Best practices for interoperability and usability

This article covers best practices for interoperability and usability, organized by architectural principles listed in the following sections.

1. Define standards for integration

Use the Databricks REST API for external integration

The Databricks Data Intelligence Platform comes with a comprehensive REST API that allows you to manage nearly all aspects of the platform programmatically. The REST API server runs in the control plane and provides a unified endpoint to manage the Databricks platform. This is the preferred way to integrate Databricks, for example, into existing tools for CI/CD or MLOps. For integration in shell-based devices, Databricks CLI encapsulates many of the REST APIs in a command line interface.

Use optimized connectors to access data sources from the lakehouse

Databricks offers a variety of ways to help you ingest data into Delta Lake. Therefore, the lakehouse provides optimized connectors for many data formats and cloud services. See What data sources connect to Databricks with JDBC?. Many of them are already included in the Databricks Runtime. These connectors are often built and optimized for specific data sources.

Use partners available in Partner Connect

Businesses have different needs, and no single tool can meet all of them. Partner Connect allows you to explore and easily integrate with our partners, which cover all aspects of the lakehouse: data ingestion, preparation and transformation, BI and visualization, machine learning, data quality, and so on. Partner Connect lets you create trial accounts with selected Databricks technology partners and connect your Databricks workspace to partner solutions from the Databricks UI. Try partner solutions using your data in the Databricks lakehouse, and then adopt the solutions that best meet your business needs.

Use Delta Live Tables and Auto Loader

Delta Live Tables is a framework for building reliable, maintainable, and testable data processing pipelines. You define the transformations to perform on your data, and Delta Live Tables manages task orchestration, cluster management, monitoring, data quality, and error handling. See What is Delta Live Tables?.

Auto Loader incrementally and efficiently processes new data files as they arrive in cloud storage. It can reliably read data files from cloud storage. An essential aspect of both Delta Live Tables and Auto Loader is their declarative nature: Without them, one has to build complex pipelines that integrate different cloud services - such as a notification service and a queuing service - to reliably read cloud files based on events and allow the combining of batch and streaming sources reliably.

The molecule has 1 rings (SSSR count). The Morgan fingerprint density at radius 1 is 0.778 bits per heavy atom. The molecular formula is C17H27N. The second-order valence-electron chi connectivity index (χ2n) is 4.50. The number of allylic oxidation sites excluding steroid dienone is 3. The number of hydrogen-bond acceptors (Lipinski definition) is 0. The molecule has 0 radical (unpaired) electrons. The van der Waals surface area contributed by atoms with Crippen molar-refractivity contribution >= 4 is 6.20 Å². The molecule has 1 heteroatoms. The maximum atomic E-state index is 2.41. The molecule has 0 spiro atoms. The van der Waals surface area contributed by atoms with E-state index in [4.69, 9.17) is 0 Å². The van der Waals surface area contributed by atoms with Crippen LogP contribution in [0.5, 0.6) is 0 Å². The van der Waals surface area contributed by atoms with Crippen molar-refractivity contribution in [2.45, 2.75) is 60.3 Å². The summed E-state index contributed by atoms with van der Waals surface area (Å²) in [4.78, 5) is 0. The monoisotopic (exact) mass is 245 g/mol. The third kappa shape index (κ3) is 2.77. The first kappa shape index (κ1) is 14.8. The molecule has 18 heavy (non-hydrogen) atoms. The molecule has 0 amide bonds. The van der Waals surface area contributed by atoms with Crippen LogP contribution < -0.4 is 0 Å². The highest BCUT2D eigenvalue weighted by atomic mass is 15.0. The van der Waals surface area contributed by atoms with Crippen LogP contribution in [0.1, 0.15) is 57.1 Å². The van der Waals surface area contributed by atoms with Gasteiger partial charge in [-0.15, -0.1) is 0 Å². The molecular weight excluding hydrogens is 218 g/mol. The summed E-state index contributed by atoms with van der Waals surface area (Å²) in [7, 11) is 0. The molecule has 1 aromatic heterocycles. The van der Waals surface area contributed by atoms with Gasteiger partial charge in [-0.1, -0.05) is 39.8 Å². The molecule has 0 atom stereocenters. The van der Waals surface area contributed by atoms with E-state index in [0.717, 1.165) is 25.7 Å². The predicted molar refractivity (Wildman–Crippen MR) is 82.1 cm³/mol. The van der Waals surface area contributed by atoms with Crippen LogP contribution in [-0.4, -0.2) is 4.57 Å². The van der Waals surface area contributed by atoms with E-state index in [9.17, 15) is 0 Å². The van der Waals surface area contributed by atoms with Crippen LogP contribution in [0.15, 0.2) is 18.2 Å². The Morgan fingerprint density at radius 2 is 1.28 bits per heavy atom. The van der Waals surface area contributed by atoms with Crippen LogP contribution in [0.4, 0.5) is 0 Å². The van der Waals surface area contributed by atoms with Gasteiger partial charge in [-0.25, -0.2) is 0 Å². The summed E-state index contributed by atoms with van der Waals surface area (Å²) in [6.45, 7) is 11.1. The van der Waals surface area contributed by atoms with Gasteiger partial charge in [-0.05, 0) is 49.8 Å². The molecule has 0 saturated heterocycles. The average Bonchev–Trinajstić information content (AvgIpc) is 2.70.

Auto Loader and Delta Live Tables reduce system dependencies and complexity and significantly improve the interoperability with the cloud storage and between different paradigms like batch and streaming. As a side effect, the simplicity of pipelines increases platform usability.

Use Infrastructure as Code for deployments and maintenance

HashiCorp Terraform is a popular open source tool for creating safe and predictable cloud infrastructure across several cloud providers. See Operational-Excellence > Use Infrastructure as Code for deployments and maintenance

2. Prefer open interfaces and open data formats

Use the Delta data format

The Delta Lake framework has many advantages, from reliability features to high-performance enhancements, and it is also a fully open data format. See:

Additionally, Delta Lake comes with a Delta Standalone library, which opens the Delta format for development projects. It is a single-node Java library that can read from and write to Delta tables. Dozens of third-party tools and applications support Delta Lake. Specifically, this library provides APIs to interact with table metadata in the transaction log, implementing the Delta Transaction Log Protocol to achieve the transactional guarantees of the Delta format. See What is Delta Lake?.

Use Delta Sharing to exchange data with partners

Delta Sharing is an open protocol developed by Databricks for secure data sharing with other organizations regardless of which computing platforms they use. A Databricks user, called a “data provider”, can use Delta Sharing to share data with a person or group outside their organization, named a “data recipient”. Data recipients can immediately begin working with the latest version of the shared data. Delta Sharing is available for data in the Unity Catalog metastore.

Use MLflow to manage machine learning workflows

MLflow is an open source platform for managing the ML lifecycle, including experimentation, reproducibility, deployment, and a central model registry. Using MLflow on Databricks provides both advantages: You can write your ML workflow using an open and portable tool and use reliable services operated by Databricks (Tracking Server, Model Registry). See ML lifecycle management using MLflow. It also adds enterprise-grade, scalable model serving, allowing you to host MLflow models as REST endpoints.